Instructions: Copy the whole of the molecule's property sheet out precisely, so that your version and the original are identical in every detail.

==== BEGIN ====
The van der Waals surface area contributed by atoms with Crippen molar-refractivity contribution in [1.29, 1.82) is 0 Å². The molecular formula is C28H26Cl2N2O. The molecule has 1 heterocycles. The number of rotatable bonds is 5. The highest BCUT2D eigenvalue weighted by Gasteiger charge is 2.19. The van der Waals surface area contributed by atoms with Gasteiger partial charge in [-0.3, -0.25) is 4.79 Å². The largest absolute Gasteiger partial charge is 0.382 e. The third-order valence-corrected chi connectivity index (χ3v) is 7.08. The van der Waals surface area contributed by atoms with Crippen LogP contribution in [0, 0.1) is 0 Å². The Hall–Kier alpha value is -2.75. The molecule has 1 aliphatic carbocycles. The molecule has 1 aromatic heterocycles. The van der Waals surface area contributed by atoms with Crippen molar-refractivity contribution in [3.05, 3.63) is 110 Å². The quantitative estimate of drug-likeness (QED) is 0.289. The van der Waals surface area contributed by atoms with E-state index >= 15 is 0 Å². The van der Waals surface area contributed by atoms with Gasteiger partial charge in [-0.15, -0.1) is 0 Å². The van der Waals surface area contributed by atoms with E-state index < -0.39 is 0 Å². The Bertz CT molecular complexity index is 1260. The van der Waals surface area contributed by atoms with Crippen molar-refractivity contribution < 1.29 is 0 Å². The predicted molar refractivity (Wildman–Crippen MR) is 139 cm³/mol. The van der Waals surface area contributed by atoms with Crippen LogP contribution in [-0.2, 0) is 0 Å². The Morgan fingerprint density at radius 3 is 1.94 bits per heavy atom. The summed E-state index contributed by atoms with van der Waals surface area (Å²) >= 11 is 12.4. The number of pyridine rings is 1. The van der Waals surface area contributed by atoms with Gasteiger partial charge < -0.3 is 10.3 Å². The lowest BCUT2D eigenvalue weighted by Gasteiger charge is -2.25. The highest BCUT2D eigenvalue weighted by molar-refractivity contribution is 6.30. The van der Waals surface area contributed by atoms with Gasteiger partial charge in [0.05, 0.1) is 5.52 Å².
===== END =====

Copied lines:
The van der Waals surface area contributed by atoms with Crippen molar-refractivity contribution in [1.29, 1.82) is 0 Å². The molecular formula is C28H26Cl2N2O. The molecule has 1 heterocycles. The number of rotatable bonds is 5. The highest BCUT2D eigenvalue weighted by Gasteiger charge is 2.19. The van der Waals surface area contributed by atoms with Gasteiger partial charge in [-0.3, -0.25) is 4.79 Å². The largest absolute Gasteiger partial charge is 0.382 e. The third-order valence-corrected chi connectivity index (χ3v) is 7.08. The van der Waals surface area contributed by atoms with Crippen LogP contribution in [0, 0.1) is 0 Å². The Hall–Kier alpha value is -2.75. The molecule has 1 aliphatic carbocycles. The molecule has 1 aromatic heterocycles. The van der Waals surface area contributed by atoms with Crippen molar-refractivity contribution in [3.05, 3.63) is 110 Å². The quantitative estimate of drug-likeness (QED) is 0.289. The van der Waals surface area contributed by atoms with E-state index >= 15 is 0 Å². The van der Waals surface area contributed by atoms with Gasteiger partial charge in [-0.15, -0.1) is 0 Å². The van der Waals surface area contributed by atoms with E-state index < -0.39 is 0 Å². The Bertz CT molecular complexity index is 1260. The van der Waals surface area contributed by atoms with Crippen molar-refractivity contribution < 1.29 is 0 Å². The predicted molar refractivity (Wildman–Crippen MR) is 139 cm³/mol. The van der Waals surface area contributed by atoms with Crippen LogP contribution in [-0.2, 0) is 0 Å². The Morgan fingerprint density at radius 3 is 1.94 bits per heavy atom. The summed E-state index contributed by atoms with van der Waals surface area (Å²) >= 11 is 12.4. The number of pyridine rings is 1. The van der Waals surface area contributed by atoms with Gasteiger partial charge < -0.3 is 10.3 Å². The lowest BCUT2D eigenvalue weighted by Gasteiger charge is -2.25. The highest BCUT2D eigenvalue weighted by molar-refractivity contribution is 6.30. The van der Waals surface area contributed by atoms with Gasteiger partial charge in [0.05, 0.1) is 5.52 Å².